Frank K. Lorenz
2003 Bell Ringer Award
For two decades you have chronicled life on College Hill and reported on the accomplishments of a grateful alumni body. And although you announced your well-deserved “retirement” from Hamilton last year, the fact is you still come into the office almost daily. It’s a good thing, too. In the year since you’ve “left,” what your colleagues feared most has become even more evident – you are irreplaceable.
A native Midwesterner, you served two years in the Army before enrolling at the University of Illinois, Urbana, from which you received your bachelor’s degree Phi Beta Kappa, with honors and highest distinction in history, and as salutatorian of the Class of 1959. You pursued graduate study at Cornell University and the University of Bonn, having earned a Woodrow Wilson Fellowship and a German Government Fellowship, and began teaching, including a temporary appointment at Hamilton in 1965 as an instructor in European history. But you ultimately pursued further study and earned your M.L.S. degree from the State University of New York at Albany in 1972, and then, to our great fortune, returned to College Hill, this time as head of the Reference Department in the new Daniel Burke Library.
In this role, you earned the admiration and affection of students and faculty alike, including Professor of Speech Charles “Lafe” Todd, Class of 1933, who, upon his retirement, felt compelled to express his gratitude for your “prompt, meticulous, and unfailingly cheerful assistance.” But your interest and expertise in all things Hamilton hardly went unnoticed by others on campus, and in 1983 Joe Anderson, Class of 1944, persuaded you to join Communications and Development as editor of college publications.
Although you remained curator of special collections, it was in your new role that, for nearly two decades, you wrote the words that introduced and welcomed students to College Hill, and then reported on their professional accomplishments and life’s milestones as alumni. Many came to know you and your work as editor of the Alumni Review, where you engaged a generation of Hamiltonians with their alma mater by offering thoughtfully written, painstakingly edited and meticulously researched stories about the College. And then there are those memorial biographies, the loving tributes that are a hallmark of the College’s alumni periodical, carefully prepared in the tradition established by Edward “Old Greek” North, Class of 1841, and Wallace B. Johnson, Class of 1915.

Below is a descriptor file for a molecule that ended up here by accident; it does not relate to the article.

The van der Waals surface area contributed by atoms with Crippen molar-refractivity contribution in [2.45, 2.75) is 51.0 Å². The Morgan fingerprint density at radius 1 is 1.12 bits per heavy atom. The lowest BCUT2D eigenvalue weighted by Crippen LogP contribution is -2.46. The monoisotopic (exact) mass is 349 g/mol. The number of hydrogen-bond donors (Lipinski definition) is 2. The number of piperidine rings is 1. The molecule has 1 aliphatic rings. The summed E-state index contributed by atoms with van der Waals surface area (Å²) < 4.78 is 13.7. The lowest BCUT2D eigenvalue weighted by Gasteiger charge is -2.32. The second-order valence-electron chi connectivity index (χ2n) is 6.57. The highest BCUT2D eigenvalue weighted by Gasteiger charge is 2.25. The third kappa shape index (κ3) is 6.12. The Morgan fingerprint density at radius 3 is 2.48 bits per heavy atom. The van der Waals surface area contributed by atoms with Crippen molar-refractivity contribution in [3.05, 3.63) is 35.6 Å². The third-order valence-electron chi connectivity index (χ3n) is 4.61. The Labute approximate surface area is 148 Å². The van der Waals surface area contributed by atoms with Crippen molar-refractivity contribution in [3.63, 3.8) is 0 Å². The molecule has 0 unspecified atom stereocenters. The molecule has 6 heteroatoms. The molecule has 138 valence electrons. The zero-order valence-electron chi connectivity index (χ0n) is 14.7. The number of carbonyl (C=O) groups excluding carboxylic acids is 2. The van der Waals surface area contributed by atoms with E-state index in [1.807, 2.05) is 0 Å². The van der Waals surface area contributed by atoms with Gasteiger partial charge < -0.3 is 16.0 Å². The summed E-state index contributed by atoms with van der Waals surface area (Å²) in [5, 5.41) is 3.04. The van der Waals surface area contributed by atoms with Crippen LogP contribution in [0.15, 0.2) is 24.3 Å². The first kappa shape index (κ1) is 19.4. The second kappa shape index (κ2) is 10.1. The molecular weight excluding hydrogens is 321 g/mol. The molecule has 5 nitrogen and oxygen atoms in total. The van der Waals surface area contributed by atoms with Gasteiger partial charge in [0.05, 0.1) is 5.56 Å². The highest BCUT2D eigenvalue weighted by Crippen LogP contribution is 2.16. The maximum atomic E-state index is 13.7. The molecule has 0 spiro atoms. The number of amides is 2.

In a letter following the announcement of your retirement, Bill Ringle, Class of 1944, offered the following: “Although I can’t pretend to any messages from the Great Beyond, I’m sure departed alumni and alumnae, if they could, would join us in thanking Frank for those superb biographies he has written on their deaths. Given the state of newspaper obituaries today, Frank’s careful summations of their lives must have been the only ones many of them received. Even if we aren’t eager to become the principal beneficiaries, we can be grateful that he’s going to continue that task.”
But more than a reporter and editor, you are a dear and close friend for many Hamiltonians, and a respected colleague among your co-workers, who constantly marvel at and rely on the accumulated knowledge you have for your adopted alma mater. It is for this reason that you shall always carry the unofficial title “College Historian.”
In his tribute to you in the Winter-Spring 2002 Alumni Review, long-time class notes writer Matt McCullough, Class of 1944, said you have “the same great affection for the College that I have and [you are] just as dedicated to its support. The Hill has truly become [your] home.” In essence, Frank, you are a Hamiltonian, and we are immensely proud to call you one of our own.
Citation presented by
Alumni Association President
June 7, 2003